Backpacking Europe is a rite of passage in Australia, but this daredevil has taken the holiday to a new level by slacklining over its stunning destinations – despite being scared of heights.
Photographer Aidan Williams, from the Blue Mountains, New South Wales, put his own spin on the classic journey by joining forces with champion slackliners and taking to the skies.
The extreme sport involves walking across a nylon slackline slung between two fixed and lofty points – with nothing else between the thrill-seeker and the abyss below.
From the frosty French Alps to the sun-bleached ruins of a shipwreck in the Greek Islands, the daring travellers had no trouble drawing spectator’s eyes away from their jaw-dropping surroundings.
Antony Newton in Zakinthos with an international team of highliners to rig the first highlines above the worldwide known shipwreck beach
Photographer Aidan Williams (pictured), from the Blue Mountains, New South Wales, embarked on an adrenaline filled Eurotrip to take photos of professional slackliners in the world’s most picturesque locations
And while Mr Williams, 21, has spent much of the trip behind the camera, he hasn’t shied away from laying it all on the line himself– despite suffering from vertigo.
Mr Williams, who booked a one-way ticket to Europe just two weeks before leaving Australia in August, said: ‘I decided to go spontaneously without really knowing what would come of it.
‘I knew I would learn most from going out of my comfort zone and overcoming my fear of heights. It’s been non-stop, I haven’t had a single day off, but I wouldn’t change it for anything.
‘Some of the locations like Les Cosmiques took years of planning. It’s 3,800m above sea level, so it takes a lot of groundwork. That was a ﬁfteen-hour day.’
Mr Williams hasn’t shied away from laying it all on the line himself– despite suffering from vertigo. Photo taken in Zakinthos
For most of the trip Mr Williams has been at the mercy of the elements, including a fierce snowstorm in the misty mountains of Moleson, Switzerland.
He has photographed some of the sport’s rising stars, and a number of world records were broken on the trip, including the longest blind highline by Samuel Volery, from Switzerland, who walked a 570 metre line blindfolded and without falling in 45 minutes.
Also among the group was fellow Australian Maximilien Penel, who highlined 3840 metres above sea-level at Les Cosmiques, France.
The striking location – Mr Williams’ favourite so far – involved slinging the line between rocky, glacial-covered peaks and walking across.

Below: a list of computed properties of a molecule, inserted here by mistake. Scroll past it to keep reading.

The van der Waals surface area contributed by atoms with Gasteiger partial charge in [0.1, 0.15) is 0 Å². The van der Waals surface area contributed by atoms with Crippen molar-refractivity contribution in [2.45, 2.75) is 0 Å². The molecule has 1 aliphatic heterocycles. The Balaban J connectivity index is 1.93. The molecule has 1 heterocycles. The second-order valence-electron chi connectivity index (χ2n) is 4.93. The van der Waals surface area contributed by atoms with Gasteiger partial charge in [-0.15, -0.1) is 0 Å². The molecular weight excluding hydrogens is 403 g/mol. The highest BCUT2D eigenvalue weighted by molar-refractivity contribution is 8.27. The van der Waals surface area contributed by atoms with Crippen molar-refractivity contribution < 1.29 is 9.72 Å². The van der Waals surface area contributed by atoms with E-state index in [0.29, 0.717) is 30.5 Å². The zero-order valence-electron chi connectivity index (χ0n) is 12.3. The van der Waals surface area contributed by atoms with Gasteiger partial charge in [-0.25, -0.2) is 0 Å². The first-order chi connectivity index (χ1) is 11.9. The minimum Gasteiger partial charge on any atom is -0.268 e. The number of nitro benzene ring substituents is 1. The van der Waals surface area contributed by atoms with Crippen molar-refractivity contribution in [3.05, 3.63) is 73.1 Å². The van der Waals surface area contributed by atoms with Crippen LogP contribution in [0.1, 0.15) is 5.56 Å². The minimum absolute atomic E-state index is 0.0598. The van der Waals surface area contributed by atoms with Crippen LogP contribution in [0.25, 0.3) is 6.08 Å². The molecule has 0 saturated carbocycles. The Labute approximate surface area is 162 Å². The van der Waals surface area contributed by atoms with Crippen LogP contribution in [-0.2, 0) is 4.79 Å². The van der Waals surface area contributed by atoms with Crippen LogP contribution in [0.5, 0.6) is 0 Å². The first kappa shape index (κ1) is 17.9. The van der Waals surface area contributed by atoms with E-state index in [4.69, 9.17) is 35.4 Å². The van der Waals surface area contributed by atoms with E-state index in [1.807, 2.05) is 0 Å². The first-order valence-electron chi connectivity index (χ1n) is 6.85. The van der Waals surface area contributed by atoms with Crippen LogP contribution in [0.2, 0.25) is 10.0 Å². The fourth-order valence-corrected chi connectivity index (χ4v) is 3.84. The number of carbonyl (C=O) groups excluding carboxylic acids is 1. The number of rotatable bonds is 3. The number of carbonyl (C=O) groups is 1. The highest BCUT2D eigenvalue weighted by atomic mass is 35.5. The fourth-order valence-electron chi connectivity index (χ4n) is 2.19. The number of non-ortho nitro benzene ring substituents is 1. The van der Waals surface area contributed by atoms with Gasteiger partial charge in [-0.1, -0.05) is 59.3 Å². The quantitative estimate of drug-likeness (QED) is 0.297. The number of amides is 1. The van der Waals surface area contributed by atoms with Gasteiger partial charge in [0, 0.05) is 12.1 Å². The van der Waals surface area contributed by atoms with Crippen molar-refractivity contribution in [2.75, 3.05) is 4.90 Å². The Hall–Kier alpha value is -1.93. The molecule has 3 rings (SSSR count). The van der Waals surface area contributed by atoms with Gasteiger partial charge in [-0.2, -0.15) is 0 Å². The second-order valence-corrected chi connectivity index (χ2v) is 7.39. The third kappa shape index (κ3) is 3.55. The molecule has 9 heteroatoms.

He has photographed some of the sport’s rising stars, and a number of world records were broken on the trip, including the longest blind highline by Samuel Volery (pictured in Zakinthos)
Mr Williams said it was the 200m high line at Zakynthos (pictured), which was fixed between cliffs over the turquoise waters of the Greek Island, that was the most dangerous
The project, which was years in the making, involved acclimatizing to the low oxygen environment and waiting for the right weather conditions to pull off the once in a lifetime feat.
But Mr Williams said it was the 200m high line at Zakynthos, which was fixed between cliffs over the turquoise waters of the Greek Island, that was the most dangerous.
Nonetheless, Mr Williams disputes the claims slacklining is literally walking the thin line between bravery and stupidity – and he believes it’s actually one of the world’s safest sports.
Mr Williams added: ‘The snowstorm at Moleson was spectacle, we were in the middle of 360-degree panoramic views onto a 2000m mountain. I’ll never forget it.
Athlete Antoine Cretinon suspended 3800 metres off the ground in Chamonix, France
‘I can’t go past Les Cosmiques (pictured) though, the day was incredibly special. Many of the athletes had been planning it for years,’ Mr Williams said
Mr Williams said being around a supportive community of highliners helped push him push through his fear of heights
‘I can’t go past Les Cosmiques though, the day was incredibly special. Many of the athletes had been planning it for years. At those altitudes, it’s impossible not to get excited.
‘But Zakyntos was the most dangerous for photographing. I needed a harness to be tied in to an anchor point so I could go over the edge. Sorry mum!
‘It wasn’t easy overcoming a fear of heights, but being around such an amazing community really helps to push you out of your comfort zone.
‘It’s one of the safest sports with the correct rigging, and among experienced personnel definitely helped to ease doubts.’
Andre Jones walks in Magic Wood, Switzerland. The longest blind highline in the world was completed in Switzerland
For most of the trip Mr Williams has been at the mercy of the elements, including a fierce snowstorm in the misty mountains of Moleson, Switzerland. Louise Lenoble (pictured) walked during a snowstorm in the 2017 Moleson Extreme
While he admits he’s had little in the way of downtime, Aidan said he prefers to be looking down at the picturesque locations than trudging around them with a backpack.
And he believes that as the sport continues to blossom across the world, his style of above-the-beaten-track travelling will continue to rise to prominence.
Aidan said: ‘I do sometimes envy backpackers enjoying a holiday. I’m still waiting for a day to relax on the beach! But I wouldn’t change this and everything I have overcome for the world though.
‘This is deﬁnitely a growing sport. Every year it continues to attract more and more people every year.’
‘Zakyntos (pictured) was the most dangerous for photographing. I needed a harness to be tied in to an anchor point so I could go over the edge. Sorry mum!,’ Mr Williams said
Antoine Mesnage walks next to Annecy Castle, an old restored castle in the French town of Annecy